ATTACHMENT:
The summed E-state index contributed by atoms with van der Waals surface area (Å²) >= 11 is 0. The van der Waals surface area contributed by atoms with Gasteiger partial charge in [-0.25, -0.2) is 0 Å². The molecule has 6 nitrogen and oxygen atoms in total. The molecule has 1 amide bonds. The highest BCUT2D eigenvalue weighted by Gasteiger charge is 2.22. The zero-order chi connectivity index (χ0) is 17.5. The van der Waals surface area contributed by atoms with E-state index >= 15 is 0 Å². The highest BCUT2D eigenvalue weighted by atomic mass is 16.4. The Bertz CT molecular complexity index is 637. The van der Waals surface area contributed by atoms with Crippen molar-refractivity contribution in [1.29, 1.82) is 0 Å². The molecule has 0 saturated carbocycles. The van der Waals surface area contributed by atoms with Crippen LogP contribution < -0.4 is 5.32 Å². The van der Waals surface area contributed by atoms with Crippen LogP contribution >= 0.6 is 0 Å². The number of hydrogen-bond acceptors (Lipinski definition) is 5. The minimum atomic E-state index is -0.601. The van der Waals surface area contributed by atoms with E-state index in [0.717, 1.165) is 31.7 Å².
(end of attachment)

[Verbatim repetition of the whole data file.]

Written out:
The summed E-state index contributed by atoms with van der Waals surface area (Å²) >= 11 is 0. The van der Waals surface area contributed by atoms with Gasteiger partial charge in [-0.25, -0.2) is 0 Å². The molecule has 6 nitrogen and oxygen atoms in total. The molecule has 1 amide bonds. The highest BCUT2D eigenvalue weighted by Gasteiger charge is 2.22. The zero-order chi connectivity index (χ0) is 17.5. The van der Waals surface area contributed by atoms with E-state index >= 15 is 0 Å². The highest BCUT2D eigenvalue weighted by atomic mass is 16.4. The Bertz CT molecular complexity index is 637. The van der Waals surface area contributed by atoms with Crippen molar-refractivity contribution in [1.29, 1.82) is 0 Å². The molecule has 0 saturated carbocycles. The van der Waals surface area contributed by atoms with Crippen LogP contribution < -0.4 is 5.32 Å². The van der Waals surface area contributed by atoms with Crippen LogP contribution >= 0.6 is 0 Å². The number of hydrogen-bond acceptors (Lipinski definition) is 5. The minimum atomic E-state index is -0.601. The van der Waals surface area contributed by atoms with E-state index in [0.717, 1.165) is 31.7 Å².